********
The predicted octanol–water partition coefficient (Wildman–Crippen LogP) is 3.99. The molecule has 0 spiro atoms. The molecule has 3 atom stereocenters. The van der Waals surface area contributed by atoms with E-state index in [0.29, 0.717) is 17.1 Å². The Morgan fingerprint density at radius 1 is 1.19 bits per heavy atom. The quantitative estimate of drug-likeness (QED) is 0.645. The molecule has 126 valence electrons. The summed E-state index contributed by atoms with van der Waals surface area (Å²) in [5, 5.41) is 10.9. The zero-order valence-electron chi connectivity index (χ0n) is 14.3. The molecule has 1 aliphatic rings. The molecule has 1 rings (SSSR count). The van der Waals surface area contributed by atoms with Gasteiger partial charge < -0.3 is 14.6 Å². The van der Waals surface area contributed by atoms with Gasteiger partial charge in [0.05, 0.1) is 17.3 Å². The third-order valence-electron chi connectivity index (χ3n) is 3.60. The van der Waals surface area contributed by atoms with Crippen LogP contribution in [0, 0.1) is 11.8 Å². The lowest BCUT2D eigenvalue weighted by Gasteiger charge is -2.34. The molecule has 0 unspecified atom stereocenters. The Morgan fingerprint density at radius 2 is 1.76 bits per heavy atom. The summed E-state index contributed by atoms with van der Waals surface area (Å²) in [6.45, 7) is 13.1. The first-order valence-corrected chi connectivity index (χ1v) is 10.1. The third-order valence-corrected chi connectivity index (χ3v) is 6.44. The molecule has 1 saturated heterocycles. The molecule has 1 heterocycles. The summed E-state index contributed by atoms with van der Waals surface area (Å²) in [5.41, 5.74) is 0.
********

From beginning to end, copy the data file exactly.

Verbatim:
The predicted octanol–water partition coefficient (Wildman–Crippen LogP) is 3.99. The molecule has 0 spiro atoms. The molecule has 3 atom stereocenters. The van der Waals surface area contributed by atoms with E-state index in [0.29, 0.717) is 17.1 Å². The Morgan fingerprint density at radius 1 is 1.19 bits per heavy atom. The quantitative estimate of drug-likeness (QED) is 0.645. The molecule has 126 valence electrons. The summed E-state index contributed by atoms with van der Waals surface area (Å²) in [5, 5.41) is 10.9. The zero-order valence-electron chi connectivity index (χ0n) is 14.3. The molecule has 1 aliphatic rings. The molecule has 1 rings (SSSR count). The van der Waals surface area contributed by atoms with Gasteiger partial charge < -0.3 is 14.6 Å². The van der Waals surface area contributed by atoms with Gasteiger partial charge in [0.05, 0.1) is 17.3 Å². The third-order valence-electron chi connectivity index (χ3n) is 3.60. The van der Waals surface area contributed by atoms with Crippen LogP contribution in [0, 0.1) is 11.8 Å². The lowest BCUT2D eigenvalue weighted by Gasteiger charge is -2.34. The molecule has 0 unspecified atom stereocenters. The Morgan fingerprint density at radius 2 is 1.76 bits per heavy atom. The summed E-state index contributed by atoms with van der Waals surface area (Å²) in [6.45, 7) is 13.1. The first-order valence-corrected chi connectivity index (χ1v) is 10.1. The third-order valence-corrected chi connectivity index (χ3v) is 6.44. The molecule has 1 saturated heterocycles. The molecule has 1 heterocycles. The summed E-state index contributed by atoms with van der Waals surface area (Å²) in [5.41, 5.74) is 0.